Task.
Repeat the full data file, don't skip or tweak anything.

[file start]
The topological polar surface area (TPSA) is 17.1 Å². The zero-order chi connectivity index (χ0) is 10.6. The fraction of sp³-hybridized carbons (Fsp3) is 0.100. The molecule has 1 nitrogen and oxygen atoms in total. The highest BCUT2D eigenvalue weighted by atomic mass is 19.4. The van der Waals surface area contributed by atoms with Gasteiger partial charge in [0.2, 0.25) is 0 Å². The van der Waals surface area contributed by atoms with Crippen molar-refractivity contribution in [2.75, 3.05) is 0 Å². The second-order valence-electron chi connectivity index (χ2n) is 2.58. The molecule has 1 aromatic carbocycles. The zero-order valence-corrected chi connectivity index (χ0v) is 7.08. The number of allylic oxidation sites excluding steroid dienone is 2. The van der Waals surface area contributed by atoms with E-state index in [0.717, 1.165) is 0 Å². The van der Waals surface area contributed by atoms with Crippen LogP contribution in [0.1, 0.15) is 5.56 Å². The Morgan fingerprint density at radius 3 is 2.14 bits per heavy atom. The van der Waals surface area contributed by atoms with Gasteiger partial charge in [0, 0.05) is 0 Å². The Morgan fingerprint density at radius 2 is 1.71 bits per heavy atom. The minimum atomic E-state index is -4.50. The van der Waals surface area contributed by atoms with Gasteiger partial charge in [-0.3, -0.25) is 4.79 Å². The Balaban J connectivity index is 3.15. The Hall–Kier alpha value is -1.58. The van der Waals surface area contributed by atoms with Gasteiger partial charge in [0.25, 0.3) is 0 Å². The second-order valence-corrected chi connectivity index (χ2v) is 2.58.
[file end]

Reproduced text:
The topological polar surface area (TPSA) is 17.1 Å². The zero-order chi connectivity index (χ0) is 10.6. The fraction of sp³-hybridized carbons (Fsp3) is 0.100. The molecule has 1 nitrogen and oxygen atoms in total. The highest BCUT2D eigenvalue weighted by atomic mass is 19.4. The van der Waals surface area contributed by atoms with Gasteiger partial charge in [0.2, 0.25) is 0 Å². The van der Waals surface area contributed by atoms with Crippen molar-refractivity contribution in [2.75, 3.05) is 0 Å². The second-order valence-electron chi connectivity index (χ2n) is 2.58. The molecule has 1 aromatic carbocycles. The zero-order valence-corrected chi connectivity index (χ0v) is 7.08. The number of allylic oxidation sites excluding steroid dienone is 2. The van der Waals surface area contributed by atoms with E-state index in [0.717, 1.165) is 0 Å². The van der Waals surface area contributed by atoms with Crippen LogP contribution in [0.1, 0.15) is 5.56 Å². The Morgan fingerprint density at radius 3 is 2.14 bits per heavy atom. The van der Waals surface area contributed by atoms with Gasteiger partial charge in [0, 0.05) is 0 Å². The Morgan fingerprint density at radius 2 is 1.71 bits per heavy atom. The minimum atomic E-state index is -4.50. The van der Waals surface area contributed by atoms with Gasteiger partial charge in [-0.3, -0.25) is 4.79 Å². The Balaban J connectivity index is 3.15. The Hall–Kier alpha value is -1.58. The van der Waals surface area contributed by atoms with Gasteiger partial charge in [0.25, 0.3) is 0 Å². The second-order valence-corrected chi connectivity index (χ2v) is 2.58.